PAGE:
The Committee on Small Business and Entrepreneurship recognizes the importance of a fair and simple federal tax code for small businesses to help keep them competitive. Targeted tax relief, passed as part of the American Recovery and Reinvestment Act, aids entrepreneurs and allows small businesses to carry back their 2008 losses to offset their profits from the previous five years, providing them with quick access to needed funds. The Act also allows small businesses to immediately write off up to $250,000 of qualified investment in 2009, providing an immediate tax incentive to invest and create jobs.
Normally, small businesses have to pay 110 percent of their previous year's taxes in estimated taxes. But with incomes down for many small firms, this requirement is too burdensome - causing a cash crunch. The Recovery Act allows entrepreneurs to reduce their estimated payments to 90 percent of the previous year's taxes, helping to boost their liquidity and better align their estimated taxes with their actual taxes in tough economic times. The Act also extends bonus depreciation through 2009, allowing businesses to take a larger tax deduction within the first year of a property's purchase.
Finally, the Recovery Act includes a measure that will exclude from taxation 75 percent of the capital gains for investors in small businesses who hold their investments for five years. In his budget, the President proposes to go further, eliminating all capital gains taxes on small businesses and making this measure permanent.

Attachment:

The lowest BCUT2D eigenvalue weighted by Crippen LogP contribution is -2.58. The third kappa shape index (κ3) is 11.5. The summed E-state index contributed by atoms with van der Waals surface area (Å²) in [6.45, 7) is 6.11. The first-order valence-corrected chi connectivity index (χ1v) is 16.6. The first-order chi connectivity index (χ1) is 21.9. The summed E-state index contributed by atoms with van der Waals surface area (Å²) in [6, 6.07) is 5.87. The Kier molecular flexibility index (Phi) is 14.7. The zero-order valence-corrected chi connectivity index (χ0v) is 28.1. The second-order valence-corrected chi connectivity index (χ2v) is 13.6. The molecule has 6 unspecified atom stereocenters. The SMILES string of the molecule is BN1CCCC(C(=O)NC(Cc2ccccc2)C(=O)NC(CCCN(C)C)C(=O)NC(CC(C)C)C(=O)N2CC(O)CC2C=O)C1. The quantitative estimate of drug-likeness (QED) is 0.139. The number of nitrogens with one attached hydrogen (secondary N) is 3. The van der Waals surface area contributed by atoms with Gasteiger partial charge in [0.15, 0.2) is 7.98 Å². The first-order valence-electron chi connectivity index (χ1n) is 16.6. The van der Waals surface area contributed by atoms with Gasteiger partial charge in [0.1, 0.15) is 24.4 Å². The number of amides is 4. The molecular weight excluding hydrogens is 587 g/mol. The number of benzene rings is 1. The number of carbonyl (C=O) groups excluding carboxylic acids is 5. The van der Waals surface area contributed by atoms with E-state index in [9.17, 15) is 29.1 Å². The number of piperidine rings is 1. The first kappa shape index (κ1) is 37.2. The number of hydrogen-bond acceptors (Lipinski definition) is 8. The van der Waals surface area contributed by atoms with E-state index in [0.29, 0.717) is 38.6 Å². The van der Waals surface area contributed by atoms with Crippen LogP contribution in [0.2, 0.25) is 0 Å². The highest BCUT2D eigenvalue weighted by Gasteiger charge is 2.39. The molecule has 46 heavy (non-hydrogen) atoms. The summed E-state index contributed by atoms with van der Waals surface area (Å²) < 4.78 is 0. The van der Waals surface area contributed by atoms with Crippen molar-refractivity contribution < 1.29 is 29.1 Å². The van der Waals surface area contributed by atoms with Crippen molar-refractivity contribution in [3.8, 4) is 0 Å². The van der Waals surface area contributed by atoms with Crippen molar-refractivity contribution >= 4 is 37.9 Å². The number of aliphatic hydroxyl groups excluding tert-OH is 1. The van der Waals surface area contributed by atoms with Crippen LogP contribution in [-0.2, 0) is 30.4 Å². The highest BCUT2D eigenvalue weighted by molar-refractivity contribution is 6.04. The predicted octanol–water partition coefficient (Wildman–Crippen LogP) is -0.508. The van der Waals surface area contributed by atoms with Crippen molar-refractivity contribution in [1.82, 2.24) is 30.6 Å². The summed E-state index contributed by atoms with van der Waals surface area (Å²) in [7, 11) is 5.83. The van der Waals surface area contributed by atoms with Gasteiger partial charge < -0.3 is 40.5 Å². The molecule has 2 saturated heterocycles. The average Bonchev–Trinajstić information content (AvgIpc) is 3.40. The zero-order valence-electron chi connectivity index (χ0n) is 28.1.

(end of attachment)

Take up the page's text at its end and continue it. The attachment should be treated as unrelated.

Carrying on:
Although tax legislation is considered by the Committee on Finance, our Committee remains engaged in examining the impact of tax legislation on America's small businesses and self-employed entrepreneurs.
Issue Related Press Releases
|Joint Roundtable Addresses Need to Help Small Businesses Navigate Complex Tax Code
|Cardin, Brown, Murray Seek to Provide Much-Needed Payroll Tax Relief to Businesses Shut Out of Oversubscribed SBA Restaurant Revitalization Fund Program
|Shaheen Statement on Supreme Court Challenge to Sales Tax Ruling